Mitt Romney is pitiching the idea that he can increase US energy independence, lower gas prices and create thousands of jobs by speeding up oil and gas development in the US; and in Canada with the Keystone pipline. How does Romney intend to speed US oil and gas development? In his energy plan he says he wants to turn over regulation of oil and gas production to the states. He predicts that state regulation will result in quicker approval of leases and mines. This might seem like a small matter in an election where voters will decide whether or not we will address climate change. But for those who care about our national parks, our national forests, wilderness and our other public lands, it should be a real concern. If the states get authority to regulate drilling on public lands, it could be a tipping point, when the heirs of the sagebrush rebellion finally establish a long-sought precedent for local control of federal land.
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The federal National Environmental Policy Act (NEPA) guides every federal agency. It requires that all environmental effects of a federal action are fully evaluated. Many states have parallel legislation, but provisions are usually much weaker. In many states, state regulation of actions like drilling on public land would allow for more environmental degradation. But an even greater concern would be state or local decision making regarding the use of federal lands. And it is a short step from allowing the states to regulate activities like drilling on federal lands, to allowing the state to choose which activities will occur on those lands. Already local communities do participate in planning for land use on public lands. But this is very different from direct state or local control of the decision making process. From Utah where the creation of latest national monuments was strenuously resisted, to Montana where a wolf hunt was established after federal government biologists worked tirelessly to reintroduce wolves to Greater Yellowstone ecosystem, it is clear that state and local priorities are often at odds with national environmental goals.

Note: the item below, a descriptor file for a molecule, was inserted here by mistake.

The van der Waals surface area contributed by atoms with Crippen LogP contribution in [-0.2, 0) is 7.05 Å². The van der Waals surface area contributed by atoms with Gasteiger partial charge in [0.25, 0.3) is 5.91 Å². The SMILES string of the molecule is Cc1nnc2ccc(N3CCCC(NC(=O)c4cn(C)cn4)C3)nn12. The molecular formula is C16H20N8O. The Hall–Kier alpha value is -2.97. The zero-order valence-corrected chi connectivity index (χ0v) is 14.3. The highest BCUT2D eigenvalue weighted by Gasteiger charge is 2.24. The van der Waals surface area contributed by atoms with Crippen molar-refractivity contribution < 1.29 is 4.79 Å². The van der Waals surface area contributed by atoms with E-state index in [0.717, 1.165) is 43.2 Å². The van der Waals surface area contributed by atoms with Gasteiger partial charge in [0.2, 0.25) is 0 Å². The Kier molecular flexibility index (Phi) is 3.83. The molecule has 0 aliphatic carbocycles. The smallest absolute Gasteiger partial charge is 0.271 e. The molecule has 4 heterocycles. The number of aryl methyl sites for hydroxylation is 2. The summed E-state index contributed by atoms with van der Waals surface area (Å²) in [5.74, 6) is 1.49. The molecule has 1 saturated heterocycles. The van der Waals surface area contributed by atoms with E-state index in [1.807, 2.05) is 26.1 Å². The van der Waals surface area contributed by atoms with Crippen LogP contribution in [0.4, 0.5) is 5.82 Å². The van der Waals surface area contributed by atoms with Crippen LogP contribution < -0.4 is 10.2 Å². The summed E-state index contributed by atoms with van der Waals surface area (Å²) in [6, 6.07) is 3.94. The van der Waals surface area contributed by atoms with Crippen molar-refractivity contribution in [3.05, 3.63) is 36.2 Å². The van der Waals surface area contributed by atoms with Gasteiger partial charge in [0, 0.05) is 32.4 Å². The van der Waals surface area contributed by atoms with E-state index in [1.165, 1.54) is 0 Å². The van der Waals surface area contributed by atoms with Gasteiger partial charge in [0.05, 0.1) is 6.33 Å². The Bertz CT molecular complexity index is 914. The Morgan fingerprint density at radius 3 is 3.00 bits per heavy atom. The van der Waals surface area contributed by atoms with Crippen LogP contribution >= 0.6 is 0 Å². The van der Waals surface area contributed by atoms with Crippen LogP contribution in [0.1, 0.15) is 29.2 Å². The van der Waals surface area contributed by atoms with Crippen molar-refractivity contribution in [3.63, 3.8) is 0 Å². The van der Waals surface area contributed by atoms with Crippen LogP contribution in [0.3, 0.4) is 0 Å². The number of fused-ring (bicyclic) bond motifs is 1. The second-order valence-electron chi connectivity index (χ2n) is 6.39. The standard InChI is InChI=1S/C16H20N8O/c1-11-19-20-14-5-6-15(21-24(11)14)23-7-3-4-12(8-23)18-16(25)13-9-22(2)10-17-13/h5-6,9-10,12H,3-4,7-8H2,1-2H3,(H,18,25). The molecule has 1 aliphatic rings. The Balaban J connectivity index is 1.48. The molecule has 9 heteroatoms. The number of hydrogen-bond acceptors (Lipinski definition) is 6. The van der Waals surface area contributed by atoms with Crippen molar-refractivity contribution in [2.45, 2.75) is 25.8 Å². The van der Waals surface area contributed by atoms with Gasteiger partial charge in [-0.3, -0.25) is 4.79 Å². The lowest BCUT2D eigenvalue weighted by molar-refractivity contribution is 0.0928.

Federal land managers face a constant barrage of requests for all types of commercial activity; more grazing, more timber harvest, more cell phone towers, more roads, more permits for outfitters. With a thorough review of the impacts of these proposals developed under NEPA, federal land managers can make a balanced decision. Environmental stewardship will get short shrift if NEPA is circumvented and local people are left to decide whether their neighbors can use the federal land for profit.
For many of us the parks, forests, deserts, wildlife refuges and wilderness areas managed by our federal government comprise a unique and wonderful national asset that we want to pass on to our children and grandchildren. Because of the precedent it would establish, Romney's energy plan that would transfer to the states authority to regulate drilling on federal lands, is a threat to that wild lands legacy.